Not Quite The News
I have a love-hate relationship with the media. I love it in the sense that I have an addiction to information. I want to know what's going on. I read newspapers, watch the news on TV and listen to it on my car radio during my endless commute. I hate it when it comes to medical news. It is usually sensationalist and can pretty much be counted on to distort whatever new study has been deemed 'newsworthy' by some guy in an editing booth. It's frustrating.
And today is no exception. This news article describes the story of a woman who died after spending 3 days under observation in the hospital. The article goes on to describe the concept of the 'orphaned patient', and goes on to blame the fact that the doctors who take responsibility for orphaned patients have a maximum quota of 5 patients per day. Then Kevin, MD jumps on the bandwagon by posting the link to the article with his parting shot... "no wonder there's an access shortage up there".
Please. The issue of orphaned patients in GP-run hospitals is a little more complex than that. A bit of background for the lay-folk-- in many community hospitals, when patients are admitted it's their family doctor who assumes responsibility for their day-to-day care. If a patient is admitted who doesn't have a family doctor (or whose family doctor doesn't have privileges at the hospital admitting the patient) the patient is assigned a family doctor-- either a family doctor who takes on the care of these 'orphaned' patients, or a hospitalist, whose sole job is to manage the care of a large number of orphaned inpatients.
Family doctors have it tough when it comes to the care of inpatients in the hospital. It doesn't pay terribly well, and it's a difficult responsibility to balance with a full day of office. At my practice, a typical day has me coming in at 8am to begin rounding in the hospital. If I know we have more than 3-4 patients in at any time I'll come in earlier. If we had the misfortune of getting hit with an orphaned patient overnight, I was often faced with rounding on our inpatients as well as sorting out an often complex medical history and medication list for a patient I've never laid eyes on before. No easy task. One orphaned patient admission could easily take 45 minutes. Add that to the usual rota of patients in the hospital at any given time and rounding in the morning could stretch to 2 hours, starting the day's clinic 45-60 minutes late.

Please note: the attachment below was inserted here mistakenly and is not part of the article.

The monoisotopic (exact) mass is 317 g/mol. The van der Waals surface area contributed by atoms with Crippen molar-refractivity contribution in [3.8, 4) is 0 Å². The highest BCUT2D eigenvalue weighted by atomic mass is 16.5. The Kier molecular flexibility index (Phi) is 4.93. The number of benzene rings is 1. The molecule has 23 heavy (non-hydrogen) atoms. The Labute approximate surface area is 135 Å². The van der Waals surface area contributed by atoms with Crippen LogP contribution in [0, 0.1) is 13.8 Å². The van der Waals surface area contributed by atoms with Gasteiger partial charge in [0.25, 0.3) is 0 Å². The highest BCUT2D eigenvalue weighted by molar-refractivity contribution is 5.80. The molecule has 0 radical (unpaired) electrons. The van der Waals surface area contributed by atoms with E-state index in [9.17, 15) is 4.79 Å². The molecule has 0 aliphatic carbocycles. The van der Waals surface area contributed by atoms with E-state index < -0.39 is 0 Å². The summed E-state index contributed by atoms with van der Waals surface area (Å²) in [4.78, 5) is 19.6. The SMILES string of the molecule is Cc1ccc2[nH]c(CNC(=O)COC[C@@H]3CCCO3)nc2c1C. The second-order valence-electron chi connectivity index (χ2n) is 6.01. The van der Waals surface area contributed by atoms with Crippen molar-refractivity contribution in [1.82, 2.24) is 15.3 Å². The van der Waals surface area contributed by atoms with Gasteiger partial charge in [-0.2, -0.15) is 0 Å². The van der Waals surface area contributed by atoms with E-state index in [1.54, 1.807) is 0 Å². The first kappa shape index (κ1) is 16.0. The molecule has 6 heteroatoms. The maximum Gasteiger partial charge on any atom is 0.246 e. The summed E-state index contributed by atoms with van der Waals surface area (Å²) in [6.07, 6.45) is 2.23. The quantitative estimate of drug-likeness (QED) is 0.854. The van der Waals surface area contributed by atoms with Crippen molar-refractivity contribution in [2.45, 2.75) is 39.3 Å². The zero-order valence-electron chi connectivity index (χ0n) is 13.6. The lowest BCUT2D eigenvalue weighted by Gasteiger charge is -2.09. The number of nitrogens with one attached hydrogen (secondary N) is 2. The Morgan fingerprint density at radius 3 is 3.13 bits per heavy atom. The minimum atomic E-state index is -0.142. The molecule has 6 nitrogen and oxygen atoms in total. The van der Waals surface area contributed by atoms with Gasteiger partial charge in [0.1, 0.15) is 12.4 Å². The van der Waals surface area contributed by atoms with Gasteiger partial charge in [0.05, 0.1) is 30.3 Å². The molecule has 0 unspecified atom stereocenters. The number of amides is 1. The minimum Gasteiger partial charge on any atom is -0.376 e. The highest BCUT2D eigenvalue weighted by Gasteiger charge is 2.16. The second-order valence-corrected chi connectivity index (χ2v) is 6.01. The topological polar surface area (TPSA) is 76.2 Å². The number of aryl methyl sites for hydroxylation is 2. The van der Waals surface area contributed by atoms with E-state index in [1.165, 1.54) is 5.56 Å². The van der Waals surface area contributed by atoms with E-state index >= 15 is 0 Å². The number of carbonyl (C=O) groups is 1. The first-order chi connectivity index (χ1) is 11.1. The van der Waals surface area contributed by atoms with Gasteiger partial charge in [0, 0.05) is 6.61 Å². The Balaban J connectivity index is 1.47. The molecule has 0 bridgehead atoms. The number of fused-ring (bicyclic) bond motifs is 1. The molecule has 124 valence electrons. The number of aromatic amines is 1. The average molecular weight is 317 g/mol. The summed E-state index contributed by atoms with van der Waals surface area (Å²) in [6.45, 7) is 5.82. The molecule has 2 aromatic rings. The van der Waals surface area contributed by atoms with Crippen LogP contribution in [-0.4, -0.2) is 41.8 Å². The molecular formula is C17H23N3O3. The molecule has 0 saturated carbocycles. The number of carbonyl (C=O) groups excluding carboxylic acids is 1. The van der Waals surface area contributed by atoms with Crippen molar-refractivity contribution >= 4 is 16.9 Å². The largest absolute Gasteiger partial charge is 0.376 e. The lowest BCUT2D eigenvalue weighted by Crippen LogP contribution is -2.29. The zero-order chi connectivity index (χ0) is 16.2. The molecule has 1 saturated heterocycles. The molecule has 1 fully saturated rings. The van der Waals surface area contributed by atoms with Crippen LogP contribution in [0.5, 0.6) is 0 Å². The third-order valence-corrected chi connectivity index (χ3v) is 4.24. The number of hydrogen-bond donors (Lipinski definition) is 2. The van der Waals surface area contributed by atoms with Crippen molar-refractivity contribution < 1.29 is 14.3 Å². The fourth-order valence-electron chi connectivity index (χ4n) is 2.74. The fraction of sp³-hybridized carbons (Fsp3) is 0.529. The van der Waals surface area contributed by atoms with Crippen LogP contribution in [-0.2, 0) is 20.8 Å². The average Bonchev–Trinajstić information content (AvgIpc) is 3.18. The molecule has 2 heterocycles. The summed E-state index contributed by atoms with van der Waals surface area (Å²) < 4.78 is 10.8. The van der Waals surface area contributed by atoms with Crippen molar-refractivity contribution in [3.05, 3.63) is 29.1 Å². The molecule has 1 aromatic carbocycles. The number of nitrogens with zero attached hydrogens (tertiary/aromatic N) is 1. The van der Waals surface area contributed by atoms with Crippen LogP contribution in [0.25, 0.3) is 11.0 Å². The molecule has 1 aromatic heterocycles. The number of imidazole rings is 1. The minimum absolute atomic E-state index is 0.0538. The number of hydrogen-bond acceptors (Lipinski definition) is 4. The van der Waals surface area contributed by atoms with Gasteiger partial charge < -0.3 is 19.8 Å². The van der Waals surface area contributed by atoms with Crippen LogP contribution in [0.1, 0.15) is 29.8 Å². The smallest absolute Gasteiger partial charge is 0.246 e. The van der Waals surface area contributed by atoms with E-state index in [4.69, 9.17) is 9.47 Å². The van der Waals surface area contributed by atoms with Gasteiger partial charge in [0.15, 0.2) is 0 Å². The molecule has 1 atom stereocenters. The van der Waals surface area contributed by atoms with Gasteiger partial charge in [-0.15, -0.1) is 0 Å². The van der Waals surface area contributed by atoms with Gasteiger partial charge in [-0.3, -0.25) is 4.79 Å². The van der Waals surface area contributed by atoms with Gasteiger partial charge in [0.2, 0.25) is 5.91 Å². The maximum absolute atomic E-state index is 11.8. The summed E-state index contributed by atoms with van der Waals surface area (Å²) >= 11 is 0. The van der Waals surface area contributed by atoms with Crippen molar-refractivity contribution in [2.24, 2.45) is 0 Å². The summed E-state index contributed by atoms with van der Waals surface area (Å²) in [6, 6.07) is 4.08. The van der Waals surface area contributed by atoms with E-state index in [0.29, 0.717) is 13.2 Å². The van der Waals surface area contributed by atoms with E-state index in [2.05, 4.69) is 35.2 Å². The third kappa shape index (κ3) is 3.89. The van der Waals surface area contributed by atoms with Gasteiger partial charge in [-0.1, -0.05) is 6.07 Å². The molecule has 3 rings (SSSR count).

Last year our call group made the decision to stop accepting the assignment of orphaned patients. The workload had become unreasonable, and was only getting bigger as more physicians removed themselves from orphaned patient coverage. The hospital kept promising to hire hospitalists to help shoulder the load but none were forthcoming. So our group bailed.
Caring for inpatients means more than just stopping by to say hello on the way to clinic every morning. The five patient quota would still be a full house when you consider the time to round, write orders, put out fires, liaise with specialists and field phone calls throughout the day relating to the usual odds and ends that come up. And this is on top of the full day's office, minor procedures, house calls and paperwork that fill the typical family doctor's day.
Who is the Ottawa Sun (or Kevin MD, for that matter) to suggest that family doctors who limit their 'quota' to five patients are somehow slacking and shirking their responsibility to the health care system? Would it somehow be better for family doctors to double their inpatient quotas and cut their office hours in half? Family doctors are already putting in 12 hour days on any given workday-- something has to give.
Labels: family medicine